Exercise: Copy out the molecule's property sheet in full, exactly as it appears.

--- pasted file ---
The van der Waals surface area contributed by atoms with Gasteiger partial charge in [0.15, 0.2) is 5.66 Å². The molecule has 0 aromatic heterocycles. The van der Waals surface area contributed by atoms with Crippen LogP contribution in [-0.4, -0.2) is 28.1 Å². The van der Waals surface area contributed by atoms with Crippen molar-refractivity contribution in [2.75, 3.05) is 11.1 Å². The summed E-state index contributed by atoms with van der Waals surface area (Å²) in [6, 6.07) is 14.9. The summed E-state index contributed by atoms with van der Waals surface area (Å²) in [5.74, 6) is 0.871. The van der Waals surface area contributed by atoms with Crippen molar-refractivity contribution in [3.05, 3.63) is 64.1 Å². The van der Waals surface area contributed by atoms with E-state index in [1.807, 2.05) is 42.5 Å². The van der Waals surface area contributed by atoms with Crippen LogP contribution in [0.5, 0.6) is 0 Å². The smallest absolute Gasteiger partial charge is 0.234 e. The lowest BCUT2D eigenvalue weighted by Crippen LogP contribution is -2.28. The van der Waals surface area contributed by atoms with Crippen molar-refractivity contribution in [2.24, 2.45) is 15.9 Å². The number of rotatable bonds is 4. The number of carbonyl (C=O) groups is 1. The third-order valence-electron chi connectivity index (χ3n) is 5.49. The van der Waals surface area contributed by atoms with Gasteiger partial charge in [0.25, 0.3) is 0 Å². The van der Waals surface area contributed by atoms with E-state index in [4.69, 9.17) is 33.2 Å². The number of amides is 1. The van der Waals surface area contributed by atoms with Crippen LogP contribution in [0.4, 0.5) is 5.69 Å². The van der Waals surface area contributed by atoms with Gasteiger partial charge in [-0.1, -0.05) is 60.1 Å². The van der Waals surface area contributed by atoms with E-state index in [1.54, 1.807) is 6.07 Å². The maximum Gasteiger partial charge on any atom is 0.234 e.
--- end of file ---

The van der Waals surface area contributed by atoms with Gasteiger partial charge in [0.15, 0.2) is 5.66 Å². The molecule has 0 aromatic heterocycles. The van der Waals surface area contributed by atoms with Crippen LogP contribution in [-0.4, -0.2) is 28.1 Å². The van der Waals surface area contributed by atoms with Crippen molar-refractivity contribution in [2.75, 3.05) is 11.1 Å². The summed E-state index contributed by atoms with van der Waals surface area (Å²) in [6, 6.07) is 14.9. The summed E-state index contributed by atoms with van der Waals surface area (Å²) in [5.74, 6) is 0.871. The van der Waals surface area contributed by atoms with Crippen molar-refractivity contribution in [3.05, 3.63) is 64.1 Å². The van der Waals surface area contributed by atoms with E-state index in [1.807, 2.05) is 42.5 Å². The van der Waals surface area contributed by atoms with Crippen LogP contribution in [0.5, 0.6) is 0 Å². The smallest absolute Gasteiger partial charge is 0.234 e. The lowest BCUT2D eigenvalue weighted by Crippen LogP contribution is -2.28. The van der Waals surface area contributed by atoms with Crippen molar-refractivity contribution in [2.24, 2.45) is 15.9 Å². The number of rotatable bonds is 4. The number of carbonyl (C=O) groups is 1. The third-order valence-electron chi connectivity index (χ3n) is 5.49. The van der Waals surface area contributed by atoms with Gasteiger partial charge in [0.25, 0.3) is 0 Å². The van der Waals surface area contributed by atoms with E-state index in [4.69, 9.17) is 33.2 Å². The number of amides is 1. The van der Waals surface area contributed by atoms with Crippen LogP contribution in [0.4, 0.5) is 5.69 Å². The van der Waals surface area contributed by atoms with Gasteiger partial charge in [-0.1, -0.05) is 60.1 Å². The van der Waals surface area contributed by atoms with E-state index in [1.54, 1.807) is 6.07 Å². The maximum Gasteiger partial charge on any atom is 0.234 e.